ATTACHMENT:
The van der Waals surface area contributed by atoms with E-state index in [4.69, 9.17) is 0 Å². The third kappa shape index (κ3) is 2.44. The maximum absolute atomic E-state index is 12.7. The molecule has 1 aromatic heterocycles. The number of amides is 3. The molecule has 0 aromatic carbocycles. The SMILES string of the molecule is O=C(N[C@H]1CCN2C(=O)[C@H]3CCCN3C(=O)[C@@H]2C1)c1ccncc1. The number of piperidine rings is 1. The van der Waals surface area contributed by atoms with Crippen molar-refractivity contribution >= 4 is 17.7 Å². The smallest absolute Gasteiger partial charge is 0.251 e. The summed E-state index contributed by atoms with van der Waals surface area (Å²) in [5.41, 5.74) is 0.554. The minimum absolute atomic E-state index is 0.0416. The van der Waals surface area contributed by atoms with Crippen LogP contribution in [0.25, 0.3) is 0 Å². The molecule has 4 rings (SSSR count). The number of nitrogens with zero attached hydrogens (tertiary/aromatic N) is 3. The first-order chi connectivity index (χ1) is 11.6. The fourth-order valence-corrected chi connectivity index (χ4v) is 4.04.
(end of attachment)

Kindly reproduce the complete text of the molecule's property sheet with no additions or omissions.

The van der Waals surface area contributed by atoms with E-state index in [4.69, 9.17) is 0 Å². The third kappa shape index (κ3) is 2.44. The maximum absolute atomic E-state index is 12.7. The molecule has 1 aromatic heterocycles. The number of amides is 3. The molecule has 0 aromatic carbocycles. The SMILES string of the molecule is O=C(N[C@H]1CCN2C(=O)[C@H]3CCCN3C(=O)[C@@H]2C1)c1ccncc1. The number of piperidine rings is 1. The van der Waals surface area contributed by atoms with Crippen molar-refractivity contribution >= 4 is 17.7 Å². The smallest absolute Gasteiger partial charge is 0.251 e. The summed E-state index contributed by atoms with van der Waals surface area (Å²) in [5.41, 5.74) is 0.554. The minimum absolute atomic E-state index is 0.0416. The van der Waals surface area contributed by atoms with Crippen LogP contribution in [0.25, 0.3) is 0 Å². The molecule has 4 rings (SSSR count). The number of nitrogens with zero attached hydrogens (tertiary/aromatic N) is 3. The first-order chi connectivity index (χ1) is 11.6. The fourth-order valence-corrected chi connectivity index (χ4v) is 4.04.